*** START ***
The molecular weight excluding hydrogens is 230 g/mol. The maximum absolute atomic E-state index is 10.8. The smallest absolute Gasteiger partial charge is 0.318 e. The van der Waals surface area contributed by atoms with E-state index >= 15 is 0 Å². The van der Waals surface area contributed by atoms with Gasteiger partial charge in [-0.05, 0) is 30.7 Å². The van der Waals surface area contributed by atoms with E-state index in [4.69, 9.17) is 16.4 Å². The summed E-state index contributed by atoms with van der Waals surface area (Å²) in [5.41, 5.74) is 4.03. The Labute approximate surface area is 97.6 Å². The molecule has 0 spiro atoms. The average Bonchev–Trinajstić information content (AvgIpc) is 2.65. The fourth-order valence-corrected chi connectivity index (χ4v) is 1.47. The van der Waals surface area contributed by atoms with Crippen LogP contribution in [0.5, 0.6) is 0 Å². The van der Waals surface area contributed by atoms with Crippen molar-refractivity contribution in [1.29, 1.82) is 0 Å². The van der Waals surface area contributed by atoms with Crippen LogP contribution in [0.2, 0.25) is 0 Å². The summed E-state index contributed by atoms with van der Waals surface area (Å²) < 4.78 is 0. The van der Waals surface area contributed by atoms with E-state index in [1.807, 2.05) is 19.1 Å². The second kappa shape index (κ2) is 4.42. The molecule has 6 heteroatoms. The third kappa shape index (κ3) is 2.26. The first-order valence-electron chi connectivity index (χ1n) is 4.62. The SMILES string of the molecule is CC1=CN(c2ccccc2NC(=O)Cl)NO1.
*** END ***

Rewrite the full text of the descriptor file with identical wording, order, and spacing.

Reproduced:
The molecular weight excluding hydrogens is 230 g/mol. The maximum absolute atomic E-state index is 10.8. The smallest absolute Gasteiger partial charge is 0.318 e. The van der Waals surface area contributed by atoms with E-state index >= 15 is 0 Å². The van der Waals surface area contributed by atoms with Gasteiger partial charge in [-0.05, 0) is 30.7 Å². The van der Waals surface area contributed by atoms with E-state index in [4.69, 9.17) is 16.4 Å². The summed E-state index contributed by atoms with van der Waals surface area (Å²) in [5.41, 5.74) is 4.03. The Labute approximate surface area is 97.6 Å². The molecule has 0 spiro atoms. The average Bonchev–Trinajstić information content (AvgIpc) is 2.65. The fourth-order valence-corrected chi connectivity index (χ4v) is 1.47. The van der Waals surface area contributed by atoms with Crippen LogP contribution in [0.5, 0.6) is 0 Å². The van der Waals surface area contributed by atoms with Crippen molar-refractivity contribution in [1.29, 1.82) is 0 Å². The van der Waals surface area contributed by atoms with Crippen LogP contribution in [0.2, 0.25) is 0 Å². The summed E-state index contributed by atoms with van der Waals surface area (Å²) < 4.78 is 0. The van der Waals surface area contributed by atoms with E-state index in [1.807, 2.05) is 19.1 Å². The second kappa shape index (κ2) is 4.42. The molecule has 6 heteroatoms. The third kappa shape index (κ3) is 2.26. The first-order valence-electron chi connectivity index (χ1n) is 4.62. The SMILES string of the molecule is CC1=CN(c2ccccc2NC(=O)Cl)NO1.